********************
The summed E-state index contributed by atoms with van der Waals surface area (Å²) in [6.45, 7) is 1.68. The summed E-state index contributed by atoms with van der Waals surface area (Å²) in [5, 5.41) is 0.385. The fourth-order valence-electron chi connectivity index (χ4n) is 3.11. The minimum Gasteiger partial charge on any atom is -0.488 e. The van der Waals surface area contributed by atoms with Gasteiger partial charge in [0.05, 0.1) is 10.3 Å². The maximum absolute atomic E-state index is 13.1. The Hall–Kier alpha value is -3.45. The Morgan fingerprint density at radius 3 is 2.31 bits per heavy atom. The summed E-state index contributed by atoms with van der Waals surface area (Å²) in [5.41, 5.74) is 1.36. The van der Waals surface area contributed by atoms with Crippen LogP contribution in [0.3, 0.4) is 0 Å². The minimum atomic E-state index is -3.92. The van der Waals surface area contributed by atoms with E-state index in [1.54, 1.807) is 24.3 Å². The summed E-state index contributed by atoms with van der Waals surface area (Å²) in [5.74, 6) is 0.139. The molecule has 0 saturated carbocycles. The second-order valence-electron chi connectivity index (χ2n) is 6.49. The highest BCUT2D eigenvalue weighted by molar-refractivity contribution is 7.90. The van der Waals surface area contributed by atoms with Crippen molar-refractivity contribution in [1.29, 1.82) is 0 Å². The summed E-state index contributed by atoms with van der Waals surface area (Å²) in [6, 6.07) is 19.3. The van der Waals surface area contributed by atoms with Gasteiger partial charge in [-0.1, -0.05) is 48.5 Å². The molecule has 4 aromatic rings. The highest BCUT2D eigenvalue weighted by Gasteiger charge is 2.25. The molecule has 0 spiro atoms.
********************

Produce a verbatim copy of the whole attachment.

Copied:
The summed E-state index contributed by atoms with van der Waals surface area (Å²) in [6.45, 7) is 1.68. The summed E-state index contributed by atoms with van der Waals surface area (Å²) in [5, 5.41) is 0.385. The fourth-order valence-electron chi connectivity index (χ4n) is 3.11. The minimum Gasteiger partial charge on any atom is -0.488 e. The van der Waals surface area contributed by atoms with Gasteiger partial charge in [0.05, 0.1) is 10.3 Å². The maximum absolute atomic E-state index is 13.1. The Hall–Kier alpha value is -3.45. The Morgan fingerprint density at radius 3 is 2.31 bits per heavy atom. The summed E-state index contributed by atoms with van der Waals surface area (Å²) in [5.41, 5.74) is 1.36. The van der Waals surface area contributed by atoms with Crippen LogP contribution in [0.3, 0.4) is 0 Å². The minimum atomic E-state index is -3.92. The van der Waals surface area contributed by atoms with E-state index in [1.54, 1.807) is 24.3 Å². The summed E-state index contributed by atoms with van der Waals surface area (Å²) in [5.74, 6) is 0.139. The molecule has 0 saturated carbocycles. The second-order valence-electron chi connectivity index (χ2n) is 6.49. The highest BCUT2D eigenvalue weighted by molar-refractivity contribution is 7.90. The van der Waals surface area contributed by atoms with Crippen molar-refractivity contribution in [1.29, 1.82) is 0 Å². The summed E-state index contributed by atoms with van der Waals surface area (Å²) in [6, 6.07) is 19.3. The van der Waals surface area contributed by atoms with Gasteiger partial charge in [-0.1, -0.05) is 48.5 Å². The molecule has 4 aromatic rings. The highest BCUT2D eigenvalue weighted by Gasteiger charge is 2.25. The molecule has 0 spiro atoms.